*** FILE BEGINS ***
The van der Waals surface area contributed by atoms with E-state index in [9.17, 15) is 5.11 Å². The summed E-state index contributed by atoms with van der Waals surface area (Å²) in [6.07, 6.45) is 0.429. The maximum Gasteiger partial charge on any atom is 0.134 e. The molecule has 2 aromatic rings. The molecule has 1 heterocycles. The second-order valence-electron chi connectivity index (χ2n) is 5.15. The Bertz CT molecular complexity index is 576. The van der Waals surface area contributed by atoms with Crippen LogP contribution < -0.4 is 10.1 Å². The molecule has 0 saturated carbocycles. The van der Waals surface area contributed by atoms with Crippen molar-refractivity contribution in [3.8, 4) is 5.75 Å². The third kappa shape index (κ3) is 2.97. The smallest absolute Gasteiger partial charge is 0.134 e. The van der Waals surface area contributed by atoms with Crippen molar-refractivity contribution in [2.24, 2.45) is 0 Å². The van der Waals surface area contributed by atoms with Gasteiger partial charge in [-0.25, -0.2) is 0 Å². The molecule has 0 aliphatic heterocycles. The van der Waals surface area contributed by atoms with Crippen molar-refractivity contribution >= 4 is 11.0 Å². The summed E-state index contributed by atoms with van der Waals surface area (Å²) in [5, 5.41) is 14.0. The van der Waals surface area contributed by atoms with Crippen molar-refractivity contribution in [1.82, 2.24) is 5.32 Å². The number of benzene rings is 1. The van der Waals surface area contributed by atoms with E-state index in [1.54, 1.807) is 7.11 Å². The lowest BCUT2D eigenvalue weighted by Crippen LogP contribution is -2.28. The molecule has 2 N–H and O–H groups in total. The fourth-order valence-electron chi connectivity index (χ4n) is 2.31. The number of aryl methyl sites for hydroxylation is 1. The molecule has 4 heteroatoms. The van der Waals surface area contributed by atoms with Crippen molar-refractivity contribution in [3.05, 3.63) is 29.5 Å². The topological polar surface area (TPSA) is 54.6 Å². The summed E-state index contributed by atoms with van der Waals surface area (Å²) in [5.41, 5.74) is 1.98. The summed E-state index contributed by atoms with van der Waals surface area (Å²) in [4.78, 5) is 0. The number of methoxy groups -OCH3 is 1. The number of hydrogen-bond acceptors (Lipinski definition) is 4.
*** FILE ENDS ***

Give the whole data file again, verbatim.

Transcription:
The van der Waals surface area contributed by atoms with E-state index in [9.17, 15) is 5.11 Å². The summed E-state index contributed by atoms with van der Waals surface area (Å²) in [6.07, 6.45) is 0.429. The maximum Gasteiger partial charge on any atom is 0.134 e. The molecule has 2 aromatic rings. The molecule has 1 heterocycles. The second-order valence-electron chi connectivity index (χ2n) is 5.15. The Bertz CT molecular complexity index is 576. The van der Waals surface area contributed by atoms with Crippen LogP contribution < -0.4 is 10.1 Å². The molecule has 0 saturated carbocycles. The van der Waals surface area contributed by atoms with Crippen molar-refractivity contribution in [3.8, 4) is 5.75 Å². The third kappa shape index (κ3) is 2.97. The smallest absolute Gasteiger partial charge is 0.134 e. The van der Waals surface area contributed by atoms with Crippen molar-refractivity contribution in [2.24, 2.45) is 0 Å². The van der Waals surface area contributed by atoms with Gasteiger partial charge in [-0.25, -0.2) is 0 Å². The molecule has 0 aliphatic heterocycles. The van der Waals surface area contributed by atoms with Crippen molar-refractivity contribution >= 4 is 11.0 Å². The summed E-state index contributed by atoms with van der Waals surface area (Å²) in [5, 5.41) is 14.0. The van der Waals surface area contributed by atoms with Crippen molar-refractivity contribution in [1.82, 2.24) is 5.32 Å². The number of benzene rings is 1. The van der Waals surface area contributed by atoms with E-state index in [1.54, 1.807) is 7.11 Å². The lowest BCUT2D eigenvalue weighted by Crippen LogP contribution is -2.28. The molecule has 2 N–H and O–H groups in total. The fourth-order valence-electron chi connectivity index (χ4n) is 2.31. The number of aryl methyl sites for hydroxylation is 1. The molecule has 4 heteroatoms. The van der Waals surface area contributed by atoms with Crippen molar-refractivity contribution in [3.05, 3.63) is 29.5 Å². The topological polar surface area (TPSA) is 54.6 Å². The summed E-state index contributed by atoms with van der Waals surface area (Å²) in [5.41, 5.74) is 1.98. The summed E-state index contributed by atoms with van der Waals surface area (Å²) in [4.78, 5) is 0. The number of methoxy groups -OCH3 is 1. The number of hydrogen-bond acceptors (Lipinski definition) is 4.